America’s schools are in serious decline, are indeed close to a state of emergency. Serious reform efforts need to be implemented, soon as possible, privatizing schools, expanding charter schools, and firing teachers (ridding ourselves of the albatross of teacher tenure, and deep-sixing those pesky teachers’ unions). And we need everyone everywhere to teach the same basic Common Core curriculum. And to add multiple layers of accountability, and to identify the worst schools and teachers and districts and states (so they can be safely euthanized) we need to test test test test test test test.
Any of that sound familiar? Because let’s be blunt–there’s no evidence for any of it. The entire paragraph above is complete bollocks, utter balderdash. Public education in the United States is NOT failing, is NOT in a state of crisis, is NOT in desperate need of reform. Of course there are problems with public education. But the proposed reforms will make things worse, not better. Are there failing schools? Yes. But all the evidence–all of it–points to family poverty as the single best predictor for educational underachievement. We do NOT have a education crisis in our country. We do have a poverty crisis, and poverty hurts kids more than any other factor.
This is also not a partisan problem. No Child Left Behind was a Republican reform program, championed by President Bush. It misidentified the problem, and proposed a draconian and unworkable solution. But President Obama’s Race to the Top is as spectacular a failure. I have a good friend, a Republican and a dedicated veteran teacher, who loathes the Common Core curriculum proposal. I’ve read his eloquent writings on the subject, and agree with him entirely.
But mostly, I’ve been reading Diane Ravitch. You remember her, right? Worked in President Bush’s Education Department, implementing NCLB. A Republican. She’s got a new book out, and it rocks. I’ve also been reading Sean Reardon. And Joanne Barkan. But back to Ravitch; read Reign of Error: The Hoax of the Privatization Movement and the Danger to America’s Public Schools. It’s Ravitch’s new book, a scathing attack on education reformers and privatizers, with breath-takingly simple and effective proposals for how we can actually fix the real, genuine problems in public education. Here’s Ravitch on what she thinks public education should be:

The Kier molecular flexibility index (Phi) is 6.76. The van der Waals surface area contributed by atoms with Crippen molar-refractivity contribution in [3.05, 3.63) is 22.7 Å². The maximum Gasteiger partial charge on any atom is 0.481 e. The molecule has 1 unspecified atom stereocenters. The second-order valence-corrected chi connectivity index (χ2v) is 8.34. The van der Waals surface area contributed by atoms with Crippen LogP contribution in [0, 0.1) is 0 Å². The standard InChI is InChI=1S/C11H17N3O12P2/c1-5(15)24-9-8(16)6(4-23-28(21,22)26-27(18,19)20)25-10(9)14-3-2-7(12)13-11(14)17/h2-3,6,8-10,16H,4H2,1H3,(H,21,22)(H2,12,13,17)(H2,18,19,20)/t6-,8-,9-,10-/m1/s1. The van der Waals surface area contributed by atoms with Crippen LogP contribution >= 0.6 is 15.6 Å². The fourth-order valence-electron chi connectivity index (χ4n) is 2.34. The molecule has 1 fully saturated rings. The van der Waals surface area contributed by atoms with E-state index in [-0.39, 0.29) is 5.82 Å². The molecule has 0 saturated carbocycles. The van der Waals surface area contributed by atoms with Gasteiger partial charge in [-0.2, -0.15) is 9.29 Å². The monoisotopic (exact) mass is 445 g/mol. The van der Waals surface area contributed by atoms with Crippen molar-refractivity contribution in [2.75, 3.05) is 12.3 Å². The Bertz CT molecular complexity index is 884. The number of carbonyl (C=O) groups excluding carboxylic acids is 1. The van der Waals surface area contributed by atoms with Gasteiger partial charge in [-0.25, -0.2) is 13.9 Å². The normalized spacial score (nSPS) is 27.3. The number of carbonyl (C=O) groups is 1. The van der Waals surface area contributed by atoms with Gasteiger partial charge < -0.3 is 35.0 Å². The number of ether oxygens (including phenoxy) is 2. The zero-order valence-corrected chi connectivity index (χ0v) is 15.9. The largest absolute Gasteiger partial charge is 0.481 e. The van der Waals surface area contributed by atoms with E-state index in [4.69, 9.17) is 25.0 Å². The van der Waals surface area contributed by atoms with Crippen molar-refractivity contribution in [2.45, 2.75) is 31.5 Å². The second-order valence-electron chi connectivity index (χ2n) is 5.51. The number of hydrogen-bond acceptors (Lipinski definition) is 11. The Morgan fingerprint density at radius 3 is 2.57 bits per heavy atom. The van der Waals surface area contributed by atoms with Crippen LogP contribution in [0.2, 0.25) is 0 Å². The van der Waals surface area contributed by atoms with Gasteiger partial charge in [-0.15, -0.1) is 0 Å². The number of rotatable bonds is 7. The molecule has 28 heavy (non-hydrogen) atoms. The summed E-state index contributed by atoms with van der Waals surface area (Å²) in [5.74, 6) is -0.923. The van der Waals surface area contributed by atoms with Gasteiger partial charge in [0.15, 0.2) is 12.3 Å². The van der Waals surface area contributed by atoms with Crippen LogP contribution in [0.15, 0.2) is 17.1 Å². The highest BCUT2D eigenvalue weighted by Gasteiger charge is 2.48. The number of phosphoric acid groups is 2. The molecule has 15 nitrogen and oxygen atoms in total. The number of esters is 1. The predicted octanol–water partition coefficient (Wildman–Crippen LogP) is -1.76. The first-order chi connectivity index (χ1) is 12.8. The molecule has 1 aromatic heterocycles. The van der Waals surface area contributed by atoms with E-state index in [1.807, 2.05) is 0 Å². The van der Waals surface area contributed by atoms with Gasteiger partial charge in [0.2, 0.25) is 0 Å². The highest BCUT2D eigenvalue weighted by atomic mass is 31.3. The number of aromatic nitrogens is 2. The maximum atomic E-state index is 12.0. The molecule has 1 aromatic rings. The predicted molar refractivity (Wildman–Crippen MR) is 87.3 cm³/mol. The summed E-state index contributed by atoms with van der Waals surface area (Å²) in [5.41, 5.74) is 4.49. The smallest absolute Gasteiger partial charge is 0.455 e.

Pregnant women should see a doctor early in their pregnancies, and have regular care and good nutrition.
What? What does that have to do with education reform? Very simple: poor pregnant women who do not receive proper medical care are much more likely to have children with developmental difficulties. The link is, always, between poverty and education achievement. And, let’s face it, the basic equality of opportunity that is the essence of the American dream.
Children need prekindergarten classes that teach them how to socialize with others, how to listen and learn, how to communicate well. . . . while engaging in the joyful pursuit of play and learning that . . . builds their background knowledge and vocabulary.
Children in the early elementary grades need teachers who set age-appropriate goals. They should learn to read, write, calculate and explore nature, and they should have plenty of time to sing and dance and draw and play and giggle. Classes in those grades should be small enough (less than twenty) so that students get the individual attention they deserve. Testing should be used sparingly, diagostically, to see what kids are learning . . . (and) test scores should be a private matter, shared with parents only, not shared with district or state.
None of this seems remotely impossible. If the federal government genuinely wants to get involved in education, how ’bout this: a federal law mandating class sizes of 18 or fewer kids, K-6, with block grants for districts who need help meeting the standard. Done.
This next bit is my favorite. It’s long, but read the whole thing: